Six Rules for Choosing your Company Name

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Choose, Pick, Company, Business, Name, Startup

Choose, Pick, Company, Business, Name, Startup

Amazon: The longest river in South America, and the second longest in the world. This image pales in comparison with the strong name recognition of one of the largest commercial websites on the Internet, Amazon.com. (Interestingly enough, the website’s name was almost “Cadabra,” a short form of abracadabra. Jeff Bezos, the founder of Amazon, changed his mind when his lawyer mistakenly thought Jeff was saying cadaver.) This leads us to a few important things to keep in mind while naming your company:

  1. Don’t choose a name that sounds like something else, particularly something unappealing. Like Bezos, you may not pick up the potential distortions, so try it out on friends, family, and particularly teenagers and young children. Check with them to make sure there are no slang words that are similar.
  2. A name with meaning is more meaningful. When Bezos chose Amazon, he liked the fact that his website – launched as “Earth’s biggest book store,” was named after the Earth’s largest river. Even if no one knows what it means but you and your future employees, this inner meaning helps link the name with your vision for the company.
  3. Think in business terms. The other reason Bezos chose Amazon was at the time websites were often listed alpha graphically, so Amazon would appear near the top. That was like the old yellow-pages days when companies would be named AAAA Auto Mechanics, to place a company in the first slot for its category. Now, it’s worthwhile to ensure that your company’s name is unique and doesn’t resemble another company’s name in your industry.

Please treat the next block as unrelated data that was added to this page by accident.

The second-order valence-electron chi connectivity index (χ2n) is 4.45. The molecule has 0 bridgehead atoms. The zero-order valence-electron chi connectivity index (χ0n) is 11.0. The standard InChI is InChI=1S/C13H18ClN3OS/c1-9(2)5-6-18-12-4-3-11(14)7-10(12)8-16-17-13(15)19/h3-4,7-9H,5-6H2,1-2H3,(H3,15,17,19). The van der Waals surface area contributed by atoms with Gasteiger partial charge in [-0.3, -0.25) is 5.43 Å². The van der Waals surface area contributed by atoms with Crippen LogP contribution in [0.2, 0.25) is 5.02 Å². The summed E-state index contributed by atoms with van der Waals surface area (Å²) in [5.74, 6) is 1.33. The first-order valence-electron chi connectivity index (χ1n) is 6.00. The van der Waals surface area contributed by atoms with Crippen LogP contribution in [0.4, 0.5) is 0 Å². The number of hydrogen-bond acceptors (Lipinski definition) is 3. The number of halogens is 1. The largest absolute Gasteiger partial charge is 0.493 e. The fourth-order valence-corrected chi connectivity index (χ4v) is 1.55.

4. Make it easy, make it memorable. Your company’s name should be spelled just like it sounds. Don’t make it any harder than it has to be. You may lose customers who can’t figure out how to spell your name well enough to find your website. Next, choose a name that will stay with people. It helps if it’s recognizable – a name that means something is better than the pseudo-names you will see large corporations pay lots of money to have a consulting firm generate, unless of course you’re Google and can make a name memorable.
  5. Connect the name to the purpose of your business. There’s a small company called Simplistic Designs that makes beautiful handmade brass hair ornaments. Unfortunately the company’s name provides no clue to its purpose. What do they sell? It could be anything from toys to clothing to architecture. Also, by choosing a more generic name, the owner has done nothing to help search engines find it. This man’s decision for his company’s name is probably costing him business every day, even though his product might be terrific.
  6. Choose a name that will last. Amazon’s original tagline, “Earth’s biggest bookstore,” is now completely out-of-date, but the Amazon name still works as the company’s purpose and products have grown. Like the challenge of growing up with a name parents thought was cute for their baby – you don’t want a company name that will be fun when you’re small but limiting or even irritating as you grow.

Your company’s name is one of the first decisions you make when you start your business. Don’t just toss ideas around and select the best one you come up with over an afternoon. Take the time to really explore until you discover just the right title for your brand new company. After all, you want the name and the company to be part of your life for a long time to come.

 

Photo Source: soumit